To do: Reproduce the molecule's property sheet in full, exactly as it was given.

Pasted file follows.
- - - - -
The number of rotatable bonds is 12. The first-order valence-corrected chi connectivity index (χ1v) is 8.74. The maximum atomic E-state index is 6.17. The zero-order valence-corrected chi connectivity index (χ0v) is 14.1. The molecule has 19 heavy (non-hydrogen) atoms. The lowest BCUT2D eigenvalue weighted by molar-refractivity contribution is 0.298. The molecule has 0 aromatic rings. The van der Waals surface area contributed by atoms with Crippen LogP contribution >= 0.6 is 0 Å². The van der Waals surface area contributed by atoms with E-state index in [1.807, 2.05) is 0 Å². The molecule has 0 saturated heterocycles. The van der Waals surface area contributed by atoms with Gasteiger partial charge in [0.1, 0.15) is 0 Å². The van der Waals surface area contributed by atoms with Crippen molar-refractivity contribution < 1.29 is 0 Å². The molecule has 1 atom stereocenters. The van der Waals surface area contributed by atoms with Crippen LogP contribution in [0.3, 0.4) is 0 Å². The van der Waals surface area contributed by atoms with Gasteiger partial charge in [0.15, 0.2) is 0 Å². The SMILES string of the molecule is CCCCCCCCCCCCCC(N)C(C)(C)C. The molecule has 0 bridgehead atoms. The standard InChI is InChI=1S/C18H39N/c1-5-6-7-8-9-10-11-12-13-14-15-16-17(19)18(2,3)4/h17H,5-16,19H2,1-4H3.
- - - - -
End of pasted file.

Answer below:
The number of rotatable bonds is 12. The first-order valence-corrected chi connectivity index (χ1v) is 8.74. The maximum atomic E-state index is 6.17. The zero-order valence-corrected chi connectivity index (χ0v) is 14.1. The molecule has 19 heavy (non-hydrogen) atoms. The lowest BCUT2D eigenvalue weighted by molar-refractivity contribution is 0.298. The molecule has 0 aromatic rings. The van der Waals surface area contributed by atoms with Crippen LogP contribution >= 0.6 is 0 Å². The van der Waals surface area contributed by atoms with E-state index in [1.807, 2.05) is 0 Å². The molecule has 0 saturated heterocycles. The van der Waals surface area contributed by atoms with Gasteiger partial charge in [0.1, 0.15) is 0 Å². The van der Waals surface area contributed by atoms with Crippen molar-refractivity contribution < 1.29 is 0 Å². The molecule has 1 atom stereocenters. The van der Waals surface area contributed by atoms with Crippen LogP contribution in [0.3, 0.4) is 0 Å². The van der Waals surface area contributed by atoms with Gasteiger partial charge in [0.15, 0.2) is 0 Å². The SMILES string of the molecule is CCCCCCCCCCCCCC(N)C(C)(C)C. The molecule has 0 bridgehead atoms. The standard InChI is InChI=1S/C18H39N/c1-5-6-7-8-9-10-11-12-13-14-15-16-17(19)18(2,3)4/h17H,5-16,19H2,1-4H3.